For families who currently want to consider private school options in Vermont, there are a few programs and organizations that provide vouchers and scholarships! For information on eligibility requirements and which schools participate in scholarship programs visit Town Tuitioning Program.
Educational Choice Programs
In 2013 Vermont enacted the Alabama Accountability Act. This act ensures that grants can be made by a scholarship granting organization to cover all or part of a child’s education, so they can have an education that benefits their individual learning needs
Vermont has a Refundable Tax Credit Program that was launched in 2013. This differs from traditional tax programs, because refundable tax credits have more utility for parents of more modest incomes.
For more information on policy change or to get involved in the school choice movement in Indiana visit EdChoice.
Private Virtual Schools
George Washington University Online High School is an online college preparatory academy for motivated students who are willing to be challenged to become the best students and persons they can be. Combining award-winning curriculum with small class sizes and intensive college counseling, students receive a flexible, individualized education attuned to their own needs and goals.
International Academy is a K12, Inc accredited, online private school for grades K–12. Students earn a U.S. high school diploma while using award-winning K¹² curriculum
They offer extensive, individualized academic and counseling support keep students on track. The flexibility allows students to explore their passions. Full-time and part-time options are available.
International Connections Academy is a fully-accredited, online, college preparatory private school serving K–12 students worldwide. The program combines a top-rated curriculum with talented teachers, cutting-edge technology, the flexibility to learn at home, and direct family involvement to ensure each student realizes his or her full potential.
The Keystone School offers flexible education programs for high school and middle school students. Whether your student wants to study full-time or just needs individual classes, they offer more than 170 courses from credit recovery to world languages and AP. Students can enroll at any time.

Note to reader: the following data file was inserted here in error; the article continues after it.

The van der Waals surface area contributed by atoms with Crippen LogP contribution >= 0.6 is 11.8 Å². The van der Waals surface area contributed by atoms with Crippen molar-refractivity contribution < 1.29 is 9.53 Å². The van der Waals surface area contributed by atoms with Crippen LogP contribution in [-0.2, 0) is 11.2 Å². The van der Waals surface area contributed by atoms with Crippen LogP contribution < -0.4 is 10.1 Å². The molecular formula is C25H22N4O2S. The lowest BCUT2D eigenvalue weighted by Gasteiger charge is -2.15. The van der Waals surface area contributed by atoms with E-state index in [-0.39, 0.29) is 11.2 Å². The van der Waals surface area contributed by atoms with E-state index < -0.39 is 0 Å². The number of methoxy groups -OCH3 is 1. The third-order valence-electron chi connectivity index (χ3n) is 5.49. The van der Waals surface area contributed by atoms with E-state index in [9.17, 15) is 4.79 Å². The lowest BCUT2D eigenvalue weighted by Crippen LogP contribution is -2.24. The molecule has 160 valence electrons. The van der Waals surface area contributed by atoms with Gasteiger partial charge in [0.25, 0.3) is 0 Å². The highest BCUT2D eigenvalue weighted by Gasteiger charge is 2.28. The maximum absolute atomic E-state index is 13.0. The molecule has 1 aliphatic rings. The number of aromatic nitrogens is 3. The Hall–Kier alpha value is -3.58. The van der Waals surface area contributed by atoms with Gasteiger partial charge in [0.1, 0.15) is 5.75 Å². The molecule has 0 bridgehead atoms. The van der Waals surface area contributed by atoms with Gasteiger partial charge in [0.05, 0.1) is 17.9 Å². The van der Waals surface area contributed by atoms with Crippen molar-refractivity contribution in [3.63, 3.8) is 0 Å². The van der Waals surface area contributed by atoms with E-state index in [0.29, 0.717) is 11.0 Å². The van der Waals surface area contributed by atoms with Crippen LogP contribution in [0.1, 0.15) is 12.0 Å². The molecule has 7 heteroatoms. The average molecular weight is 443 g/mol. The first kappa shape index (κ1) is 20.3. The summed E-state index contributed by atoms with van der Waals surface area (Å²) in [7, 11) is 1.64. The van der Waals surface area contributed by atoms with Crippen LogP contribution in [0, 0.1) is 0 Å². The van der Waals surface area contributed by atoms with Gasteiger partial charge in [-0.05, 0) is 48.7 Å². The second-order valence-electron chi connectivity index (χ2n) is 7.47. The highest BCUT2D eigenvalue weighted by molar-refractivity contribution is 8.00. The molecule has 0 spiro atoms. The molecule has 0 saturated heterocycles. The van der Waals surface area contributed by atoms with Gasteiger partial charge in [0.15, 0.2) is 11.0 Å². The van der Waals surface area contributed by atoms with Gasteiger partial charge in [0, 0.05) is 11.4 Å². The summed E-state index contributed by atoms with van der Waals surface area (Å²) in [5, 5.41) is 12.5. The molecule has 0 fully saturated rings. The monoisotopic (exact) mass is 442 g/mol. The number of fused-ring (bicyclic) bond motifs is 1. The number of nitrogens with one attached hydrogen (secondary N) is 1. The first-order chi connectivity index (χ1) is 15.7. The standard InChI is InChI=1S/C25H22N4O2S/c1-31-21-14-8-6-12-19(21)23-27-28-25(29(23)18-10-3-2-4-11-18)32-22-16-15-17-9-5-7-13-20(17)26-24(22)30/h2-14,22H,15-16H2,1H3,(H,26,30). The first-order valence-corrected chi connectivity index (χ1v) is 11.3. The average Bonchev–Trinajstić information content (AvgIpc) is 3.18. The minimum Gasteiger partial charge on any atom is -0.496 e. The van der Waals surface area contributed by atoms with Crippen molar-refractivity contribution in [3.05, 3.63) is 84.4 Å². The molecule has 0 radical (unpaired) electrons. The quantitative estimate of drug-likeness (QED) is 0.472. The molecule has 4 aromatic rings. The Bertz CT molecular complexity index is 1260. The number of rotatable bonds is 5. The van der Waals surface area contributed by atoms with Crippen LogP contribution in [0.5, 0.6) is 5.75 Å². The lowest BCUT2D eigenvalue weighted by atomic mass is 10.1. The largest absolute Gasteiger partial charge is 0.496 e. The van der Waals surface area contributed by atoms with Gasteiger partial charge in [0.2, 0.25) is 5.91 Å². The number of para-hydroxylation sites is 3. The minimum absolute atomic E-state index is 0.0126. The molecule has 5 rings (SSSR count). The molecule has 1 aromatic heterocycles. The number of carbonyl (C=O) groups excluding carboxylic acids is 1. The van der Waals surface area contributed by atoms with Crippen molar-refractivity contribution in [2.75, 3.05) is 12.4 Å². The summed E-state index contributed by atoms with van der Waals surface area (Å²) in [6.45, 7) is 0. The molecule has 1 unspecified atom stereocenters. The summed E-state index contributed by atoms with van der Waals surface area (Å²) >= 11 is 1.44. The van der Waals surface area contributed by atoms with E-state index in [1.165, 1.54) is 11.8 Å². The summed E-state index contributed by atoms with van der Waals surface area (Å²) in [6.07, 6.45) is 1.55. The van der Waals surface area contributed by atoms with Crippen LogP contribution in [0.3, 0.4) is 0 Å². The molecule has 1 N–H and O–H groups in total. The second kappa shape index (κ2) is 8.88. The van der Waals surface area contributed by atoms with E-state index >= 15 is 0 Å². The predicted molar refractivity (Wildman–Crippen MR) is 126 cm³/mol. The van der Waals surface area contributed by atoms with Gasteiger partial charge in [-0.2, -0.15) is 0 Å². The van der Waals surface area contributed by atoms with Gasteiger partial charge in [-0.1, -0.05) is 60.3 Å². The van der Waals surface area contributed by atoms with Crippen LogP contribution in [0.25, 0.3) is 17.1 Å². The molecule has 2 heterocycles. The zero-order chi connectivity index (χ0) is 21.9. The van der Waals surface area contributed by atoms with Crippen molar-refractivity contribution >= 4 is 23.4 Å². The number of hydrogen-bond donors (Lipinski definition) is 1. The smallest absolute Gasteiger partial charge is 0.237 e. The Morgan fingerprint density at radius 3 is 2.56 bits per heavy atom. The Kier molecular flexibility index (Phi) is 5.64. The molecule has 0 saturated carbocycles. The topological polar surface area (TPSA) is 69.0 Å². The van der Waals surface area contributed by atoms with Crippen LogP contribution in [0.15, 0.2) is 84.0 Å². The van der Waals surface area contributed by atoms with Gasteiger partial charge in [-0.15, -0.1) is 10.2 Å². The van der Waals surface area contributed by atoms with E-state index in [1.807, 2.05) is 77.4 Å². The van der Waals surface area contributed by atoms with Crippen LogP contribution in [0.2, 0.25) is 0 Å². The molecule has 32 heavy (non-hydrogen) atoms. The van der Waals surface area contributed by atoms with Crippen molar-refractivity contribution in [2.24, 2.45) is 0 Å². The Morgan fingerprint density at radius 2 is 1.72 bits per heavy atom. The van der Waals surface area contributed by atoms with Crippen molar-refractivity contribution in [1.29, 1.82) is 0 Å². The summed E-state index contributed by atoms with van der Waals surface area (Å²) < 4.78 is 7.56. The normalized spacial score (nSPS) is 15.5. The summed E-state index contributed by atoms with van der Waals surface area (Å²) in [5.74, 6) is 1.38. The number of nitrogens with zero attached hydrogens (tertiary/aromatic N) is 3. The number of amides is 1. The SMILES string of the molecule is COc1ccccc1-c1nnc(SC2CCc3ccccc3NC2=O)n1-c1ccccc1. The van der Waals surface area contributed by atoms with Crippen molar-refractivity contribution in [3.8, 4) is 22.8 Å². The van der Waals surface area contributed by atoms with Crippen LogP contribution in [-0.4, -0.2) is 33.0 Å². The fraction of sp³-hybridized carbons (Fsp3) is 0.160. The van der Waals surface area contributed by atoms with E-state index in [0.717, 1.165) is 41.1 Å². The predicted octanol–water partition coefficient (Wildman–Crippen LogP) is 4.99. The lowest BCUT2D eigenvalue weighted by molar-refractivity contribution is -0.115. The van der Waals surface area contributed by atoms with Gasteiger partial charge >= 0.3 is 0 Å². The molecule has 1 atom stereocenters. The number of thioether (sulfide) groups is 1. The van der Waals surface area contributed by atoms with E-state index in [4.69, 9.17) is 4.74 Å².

In Vermont, parents have the option to educating their children at home. Parents in Vermont may choose to homeschool their own children in grades K – 12. The Vermont Department of Education requires parents to submit an annual Homeschool Statute.
Dual enrollment allows students to receive both high school and college credit for certain career/technical education courses taken through an institution while enrolled in high school. State has two programs. The Dual Enrollment program includes college courses offered on the campus of an accredited postsecondary institution and on a secondary school campus, and may include online courses.
A secondary technical student may be enrolled in postsecondary technical courses if the enrollment is accepted by the postsecondary institution and approved by the district of residence as being in the student’s best interests.
An eligible student may enroll in up to 2 dual enrollment courses for which the student/parent are not required to pay tuition. Once district has paid for two courses, student/parent is responsible for tuition. A school district may choose to pay for more than two courses per eligible student, but the state will not pay 50% of tuition for those additional courses.